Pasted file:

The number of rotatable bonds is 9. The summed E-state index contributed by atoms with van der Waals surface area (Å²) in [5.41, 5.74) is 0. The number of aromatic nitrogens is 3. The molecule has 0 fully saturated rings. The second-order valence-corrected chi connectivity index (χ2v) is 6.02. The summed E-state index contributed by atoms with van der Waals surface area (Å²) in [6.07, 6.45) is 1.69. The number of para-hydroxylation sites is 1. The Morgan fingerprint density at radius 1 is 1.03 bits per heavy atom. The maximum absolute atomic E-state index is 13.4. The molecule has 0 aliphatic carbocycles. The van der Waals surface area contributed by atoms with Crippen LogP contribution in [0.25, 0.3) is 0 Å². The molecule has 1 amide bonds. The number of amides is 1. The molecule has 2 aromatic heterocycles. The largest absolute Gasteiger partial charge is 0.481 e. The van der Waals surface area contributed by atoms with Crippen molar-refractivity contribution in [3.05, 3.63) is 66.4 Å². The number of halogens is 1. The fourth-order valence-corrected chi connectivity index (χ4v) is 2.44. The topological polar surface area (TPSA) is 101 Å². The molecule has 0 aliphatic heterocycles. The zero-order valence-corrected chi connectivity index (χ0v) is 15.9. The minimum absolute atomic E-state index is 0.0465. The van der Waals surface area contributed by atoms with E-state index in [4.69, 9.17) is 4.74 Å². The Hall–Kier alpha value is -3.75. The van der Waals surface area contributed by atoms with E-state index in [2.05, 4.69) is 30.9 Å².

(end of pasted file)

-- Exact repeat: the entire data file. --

The number of rotatable bonds is 9. The summed E-state index contributed by atoms with van der Waals surface area (Å²) in [5.41, 5.74) is 0. The number of aromatic nitrogens is 3. The molecule has 0 fully saturated rings. The second-order valence-corrected chi connectivity index (χ2v) is 6.02. The summed E-state index contributed by atoms with van der Waals surface area (Å²) in [6.07, 6.45) is 1.69. The number of para-hydroxylation sites is 1. The Morgan fingerprint density at radius 1 is 1.03 bits per heavy atom. The maximum absolute atomic E-state index is 13.4. The molecule has 0 aliphatic carbocycles. The van der Waals surface area contributed by atoms with Crippen LogP contribution in [0.25, 0.3) is 0 Å². The molecule has 1 amide bonds. The number of amides is 1. The molecule has 2 aromatic heterocycles. The largest absolute Gasteiger partial charge is 0.481 e. The van der Waals surface area contributed by atoms with Crippen molar-refractivity contribution in [3.05, 3.63) is 66.4 Å². The number of halogens is 1. The fourth-order valence-corrected chi connectivity index (χ4v) is 2.44. The topological polar surface area (TPSA) is 101 Å². The molecule has 0 aliphatic heterocycles. The zero-order valence-corrected chi connectivity index (χ0v) is 15.9. The minimum absolute atomic E-state index is 0.0465. The van der Waals surface area contributed by atoms with E-state index in [4.69, 9.17) is 4.74 Å². The Hall–Kier alpha value is -3.75. The van der Waals surface area contributed by atoms with E-state index in [2.05, 4.69) is 30.9 Å².